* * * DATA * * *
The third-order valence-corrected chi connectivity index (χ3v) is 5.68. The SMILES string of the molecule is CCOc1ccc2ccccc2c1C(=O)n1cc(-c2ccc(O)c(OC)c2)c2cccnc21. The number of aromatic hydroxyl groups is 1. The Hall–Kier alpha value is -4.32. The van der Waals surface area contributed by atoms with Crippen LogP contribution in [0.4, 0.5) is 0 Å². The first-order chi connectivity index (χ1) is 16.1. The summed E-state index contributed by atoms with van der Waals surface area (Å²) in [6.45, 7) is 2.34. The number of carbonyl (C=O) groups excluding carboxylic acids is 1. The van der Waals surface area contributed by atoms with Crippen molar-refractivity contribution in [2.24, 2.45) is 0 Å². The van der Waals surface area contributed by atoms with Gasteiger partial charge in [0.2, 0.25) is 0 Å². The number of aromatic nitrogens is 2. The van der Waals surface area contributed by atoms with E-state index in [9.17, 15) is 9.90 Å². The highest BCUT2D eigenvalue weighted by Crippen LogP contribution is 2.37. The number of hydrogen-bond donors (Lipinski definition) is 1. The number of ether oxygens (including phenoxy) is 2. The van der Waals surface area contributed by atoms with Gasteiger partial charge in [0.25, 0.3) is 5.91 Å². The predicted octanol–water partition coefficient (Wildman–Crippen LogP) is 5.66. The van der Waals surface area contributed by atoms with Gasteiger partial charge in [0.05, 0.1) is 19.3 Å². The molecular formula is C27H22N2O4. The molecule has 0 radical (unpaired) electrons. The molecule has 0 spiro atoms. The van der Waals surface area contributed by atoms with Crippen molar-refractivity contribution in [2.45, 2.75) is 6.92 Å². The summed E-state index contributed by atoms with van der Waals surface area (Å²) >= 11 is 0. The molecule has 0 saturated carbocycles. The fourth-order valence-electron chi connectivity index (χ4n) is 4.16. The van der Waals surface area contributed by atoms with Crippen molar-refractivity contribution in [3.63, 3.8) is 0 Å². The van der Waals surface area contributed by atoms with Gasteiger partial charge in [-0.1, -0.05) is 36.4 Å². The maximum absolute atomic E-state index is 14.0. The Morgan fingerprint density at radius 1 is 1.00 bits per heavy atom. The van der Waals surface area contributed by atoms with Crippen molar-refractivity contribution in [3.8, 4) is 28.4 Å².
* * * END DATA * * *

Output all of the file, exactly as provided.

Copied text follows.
The third-order valence-corrected chi connectivity index (χ3v) is 5.68. The SMILES string of the molecule is CCOc1ccc2ccccc2c1C(=O)n1cc(-c2ccc(O)c(OC)c2)c2cccnc21. The number of aromatic hydroxyl groups is 1. The Hall–Kier alpha value is -4.32. The van der Waals surface area contributed by atoms with Crippen LogP contribution in [0.4, 0.5) is 0 Å². The first-order chi connectivity index (χ1) is 16.1. The summed E-state index contributed by atoms with van der Waals surface area (Å²) in [6.45, 7) is 2.34. The number of carbonyl (C=O) groups excluding carboxylic acids is 1. The van der Waals surface area contributed by atoms with Crippen molar-refractivity contribution in [2.24, 2.45) is 0 Å². The van der Waals surface area contributed by atoms with Gasteiger partial charge in [0.2, 0.25) is 0 Å². The number of aromatic nitrogens is 2. The van der Waals surface area contributed by atoms with E-state index in [9.17, 15) is 9.90 Å². The highest BCUT2D eigenvalue weighted by Crippen LogP contribution is 2.37. The number of hydrogen-bond donors (Lipinski definition) is 1. The number of ether oxygens (including phenoxy) is 2. The van der Waals surface area contributed by atoms with Gasteiger partial charge in [0.25, 0.3) is 5.91 Å². The predicted octanol–water partition coefficient (Wildman–Crippen LogP) is 5.66. The van der Waals surface area contributed by atoms with Gasteiger partial charge in [0.05, 0.1) is 19.3 Å². The molecular formula is C27H22N2O4. The molecule has 0 radical (unpaired) electrons. The molecule has 0 spiro atoms. The van der Waals surface area contributed by atoms with Crippen molar-refractivity contribution in [2.45, 2.75) is 6.92 Å². The summed E-state index contributed by atoms with van der Waals surface area (Å²) >= 11 is 0. The molecule has 0 saturated carbocycles. The fourth-order valence-electron chi connectivity index (χ4n) is 4.16. The van der Waals surface area contributed by atoms with Crippen molar-refractivity contribution in [3.63, 3.8) is 0 Å². The van der Waals surface area contributed by atoms with Gasteiger partial charge in [-0.1, -0.05) is 36.4 Å². The maximum absolute atomic E-state index is 14.0. The Morgan fingerprint density at radius 1 is 1.00 bits per heavy atom. The van der Waals surface area contributed by atoms with Crippen molar-refractivity contribution in [3.8, 4) is 28.4 Å².